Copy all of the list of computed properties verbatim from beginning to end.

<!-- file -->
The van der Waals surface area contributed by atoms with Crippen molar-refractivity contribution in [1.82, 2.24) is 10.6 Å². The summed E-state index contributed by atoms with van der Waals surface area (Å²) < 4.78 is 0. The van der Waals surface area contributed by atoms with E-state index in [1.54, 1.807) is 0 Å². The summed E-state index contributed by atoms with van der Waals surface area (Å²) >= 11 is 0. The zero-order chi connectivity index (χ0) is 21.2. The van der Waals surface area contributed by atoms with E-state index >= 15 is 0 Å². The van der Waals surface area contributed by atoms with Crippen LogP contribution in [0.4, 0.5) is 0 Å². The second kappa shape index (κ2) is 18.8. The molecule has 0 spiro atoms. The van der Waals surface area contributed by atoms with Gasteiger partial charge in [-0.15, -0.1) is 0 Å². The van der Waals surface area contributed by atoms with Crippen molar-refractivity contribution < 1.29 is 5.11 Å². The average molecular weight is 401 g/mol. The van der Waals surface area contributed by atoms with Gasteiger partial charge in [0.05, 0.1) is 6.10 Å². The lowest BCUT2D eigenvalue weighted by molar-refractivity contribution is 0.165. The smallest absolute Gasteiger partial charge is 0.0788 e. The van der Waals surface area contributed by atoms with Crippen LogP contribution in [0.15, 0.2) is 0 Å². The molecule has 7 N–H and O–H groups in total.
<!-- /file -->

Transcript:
The van der Waals surface area contributed by atoms with Crippen molar-refractivity contribution in [1.82, 2.24) is 10.6 Å². The summed E-state index contributed by atoms with van der Waals surface area (Å²) < 4.78 is 0. The van der Waals surface area contributed by atoms with E-state index in [1.54, 1.807) is 0 Å². The summed E-state index contributed by atoms with van der Waals surface area (Å²) >= 11 is 0. The zero-order chi connectivity index (χ0) is 21.2. The van der Waals surface area contributed by atoms with E-state index >= 15 is 0 Å². The van der Waals surface area contributed by atoms with Crippen LogP contribution in [0.4, 0.5) is 0 Å². The second kappa shape index (κ2) is 18.8. The molecule has 0 spiro atoms. The van der Waals surface area contributed by atoms with Gasteiger partial charge in [-0.15, -0.1) is 0 Å². The van der Waals surface area contributed by atoms with Crippen molar-refractivity contribution < 1.29 is 5.11 Å². The average molecular weight is 401 g/mol. The van der Waals surface area contributed by atoms with Gasteiger partial charge in [0.05, 0.1) is 6.10 Å². The lowest BCUT2D eigenvalue weighted by molar-refractivity contribution is 0.165. The smallest absolute Gasteiger partial charge is 0.0788 e. The van der Waals surface area contributed by atoms with Crippen LogP contribution in [0.15, 0.2) is 0 Å². The molecule has 7 N–H and O–H groups in total.